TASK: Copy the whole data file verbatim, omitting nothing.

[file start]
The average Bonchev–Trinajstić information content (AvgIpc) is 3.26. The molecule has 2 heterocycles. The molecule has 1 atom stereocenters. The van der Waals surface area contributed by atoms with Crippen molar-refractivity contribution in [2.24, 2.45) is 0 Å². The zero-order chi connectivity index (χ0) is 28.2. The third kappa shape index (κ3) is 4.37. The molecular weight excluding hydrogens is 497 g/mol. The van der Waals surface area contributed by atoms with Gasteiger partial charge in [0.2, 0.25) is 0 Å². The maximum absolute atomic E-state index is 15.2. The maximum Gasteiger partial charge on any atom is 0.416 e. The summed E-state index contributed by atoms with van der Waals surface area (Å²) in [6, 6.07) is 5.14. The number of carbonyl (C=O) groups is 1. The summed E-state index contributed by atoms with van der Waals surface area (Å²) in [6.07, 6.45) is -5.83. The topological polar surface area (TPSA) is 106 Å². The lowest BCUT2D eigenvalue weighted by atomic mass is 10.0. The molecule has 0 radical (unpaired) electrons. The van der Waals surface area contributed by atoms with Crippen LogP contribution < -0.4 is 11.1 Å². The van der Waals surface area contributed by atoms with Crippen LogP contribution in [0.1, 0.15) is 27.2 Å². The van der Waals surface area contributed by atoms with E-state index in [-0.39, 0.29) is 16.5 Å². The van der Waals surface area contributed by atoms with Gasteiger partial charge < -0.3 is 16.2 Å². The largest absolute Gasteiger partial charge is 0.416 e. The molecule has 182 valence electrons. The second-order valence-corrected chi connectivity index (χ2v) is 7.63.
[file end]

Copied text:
The average Bonchev–Trinajstić information content (AvgIpc) is 3.26. The molecule has 2 heterocycles. The molecule has 1 atom stereocenters. The van der Waals surface area contributed by atoms with Crippen molar-refractivity contribution in [2.24, 2.45) is 0 Å². The zero-order chi connectivity index (χ0) is 28.2. The third kappa shape index (κ3) is 4.37. The molecular weight excluding hydrogens is 497 g/mol. The van der Waals surface area contributed by atoms with Gasteiger partial charge in [0.2, 0.25) is 0 Å². The maximum absolute atomic E-state index is 15.2. The maximum Gasteiger partial charge on any atom is 0.416 e. The summed E-state index contributed by atoms with van der Waals surface area (Å²) in [6, 6.07) is 5.14. The number of carbonyl (C=O) groups is 1. The summed E-state index contributed by atoms with van der Waals surface area (Å²) in [6.07, 6.45) is -5.83. The topological polar surface area (TPSA) is 106 Å². The lowest BCUT2D eigenvalue weighted by atomic mass is 10.0. The molecule has 0 radical (unpaired) electrons. The van der Waals surface area contributed by atoms with Crippen LogP contribution < -0.4 is 11.1 Å². The van der Waals surface area contributed by atoms with Crippen LogP contribution in [0.1, 0.15) is 27.2 Å². The van der Waals surface area contributed by atoms with E-state index in [-0.39, 0.29) is 16.5 Å². The van der Waals surface area contributed by atoms with Gasteiger partial charge < -0.3 is 16.2 Å². The largest absolute Gasteiger partial charge is 0.416 e. The molecule has 182 valence electrons. The second-order valence-corrected chi connectivity index (χ2v) is 7.63.